What to expect when you wear hearing aids

Thanks to technology, hearing aids have evolved into highly sophisticated devices that have the capacity to make a real impact on the overall quality of life for those who have hearing loss. However, it is important to have realistic expectations from your hearing aid.

While hearing aids won’t restore your hearing to normal, you should always experience a huge difference in your hearing. These differences vary between individuals and depend on a number of factors, including your level of hearing loss and the type of hearing aid you use. So, don’t expect to have the same experience with your hearing aid as your friend or neighbour does with theirs!

Here are three things to expect from wearing a hearing aid:

  • As you put your hearing aid in, you may hear a whistling sound, but this should stop once it’s inserted properly. Your hearing aid should feel comfortable in your ear. In fact, many people don’t even notice them once they’ve been wearing them for a while.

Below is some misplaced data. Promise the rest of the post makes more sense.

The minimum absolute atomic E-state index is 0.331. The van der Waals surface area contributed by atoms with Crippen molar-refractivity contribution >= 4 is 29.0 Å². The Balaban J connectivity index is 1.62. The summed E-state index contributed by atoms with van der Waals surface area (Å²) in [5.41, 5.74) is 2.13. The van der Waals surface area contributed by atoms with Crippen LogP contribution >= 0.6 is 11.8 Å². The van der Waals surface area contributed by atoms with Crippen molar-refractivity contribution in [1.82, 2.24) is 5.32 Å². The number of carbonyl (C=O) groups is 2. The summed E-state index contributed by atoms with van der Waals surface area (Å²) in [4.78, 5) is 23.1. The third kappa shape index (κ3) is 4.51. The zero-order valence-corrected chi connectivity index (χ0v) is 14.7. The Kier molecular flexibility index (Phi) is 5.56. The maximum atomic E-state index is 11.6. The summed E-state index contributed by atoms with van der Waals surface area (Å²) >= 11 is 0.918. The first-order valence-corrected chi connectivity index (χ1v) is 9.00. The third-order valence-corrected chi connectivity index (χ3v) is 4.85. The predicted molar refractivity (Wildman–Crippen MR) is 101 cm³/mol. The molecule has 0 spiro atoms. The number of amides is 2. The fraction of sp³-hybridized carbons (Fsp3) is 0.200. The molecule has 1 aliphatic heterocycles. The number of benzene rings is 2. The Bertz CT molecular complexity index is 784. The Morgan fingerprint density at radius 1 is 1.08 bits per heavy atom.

• You may find that your voice sounds different to you at first. Usually you adjust to this over a few days but if you don’t, return to your audiologist and they may be able to make some changes to the hearing aid to alleviate this effect. It is normal for it to take time, typically six weeks, before you feel the full benefit of your hearing aid but you should notice some difference straight away.
  • You’ll find you can hear soft sounds better, but that loud noises aren’t amplified to the point where they are any more uncomfortable to you than they could be to a person without hearing loss. Noisy environments can be particularly challenging if you have hearing loss. While no type of hearing aid is able to filter all background noise, many are extremely efficient at blocking out certain background noises. Some also have a specific type of microphone which can hone in on speech in noisy environments, perfect for parties or busy restaurants.

You should always expect to receive a benefit from wearing a hearing aid. If you don’t, get in touch with your clinician and ask them to check it. Often a few adjustments are all that’s needed to make sure your hearing aid is working for you.

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